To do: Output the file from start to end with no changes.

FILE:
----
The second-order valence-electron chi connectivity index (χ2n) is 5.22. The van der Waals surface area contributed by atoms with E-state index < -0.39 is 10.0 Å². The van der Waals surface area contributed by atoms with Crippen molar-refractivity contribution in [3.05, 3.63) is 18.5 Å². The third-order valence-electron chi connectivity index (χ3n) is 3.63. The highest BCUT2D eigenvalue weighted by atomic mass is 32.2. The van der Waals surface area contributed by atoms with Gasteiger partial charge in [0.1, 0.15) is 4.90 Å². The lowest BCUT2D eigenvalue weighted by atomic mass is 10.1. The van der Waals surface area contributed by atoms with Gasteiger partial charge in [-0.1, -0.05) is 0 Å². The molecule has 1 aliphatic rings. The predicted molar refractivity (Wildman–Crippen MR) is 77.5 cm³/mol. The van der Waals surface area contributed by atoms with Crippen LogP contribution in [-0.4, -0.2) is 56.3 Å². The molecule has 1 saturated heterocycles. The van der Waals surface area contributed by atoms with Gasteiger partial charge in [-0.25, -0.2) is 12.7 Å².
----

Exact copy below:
The second-order valence-electron chi connectivity index (χ2n) is 5.22. The van der Waals surface area contributed by atoms with E-state index < -0.39 is 10.0 Å². The van der Waals surface area contributed by atoms with Crippen molar-refractivity contribution in [3.05, 3.63) is 18.5 Å². The third-order valence-electron chi connectivity index (χ3n) is 3.63. The highest BCUT2D eigenvalue weighted by atomic mass is 32.2. The van der Waals surface area contributed by atoms with Gasteiger partial charge in [0.1, 0.15) is 4.90 Å². The lowest BCUT2D eigenvalue weighted by atomic mass is 10.1. The van der Waals surface area contributed by atoms with Gasteiger partial charge in [-0.1, -0.05) is 0 Å². The molecule has 1 aliphatic rings. The predicted molar refractivity (Wildman–Crippen MR) is 77.5 cm³/mol. The van der Waals surface area contributed by atoms with Crippen LogP contribution in [-0.4, -0.2) is 56.3 Å². The molecule has 1 saturated heterocycles. The van der Waals surface area contributed by atoms with Gasteiger partial charge in [-0.25, -0.2) is 12.7 Å².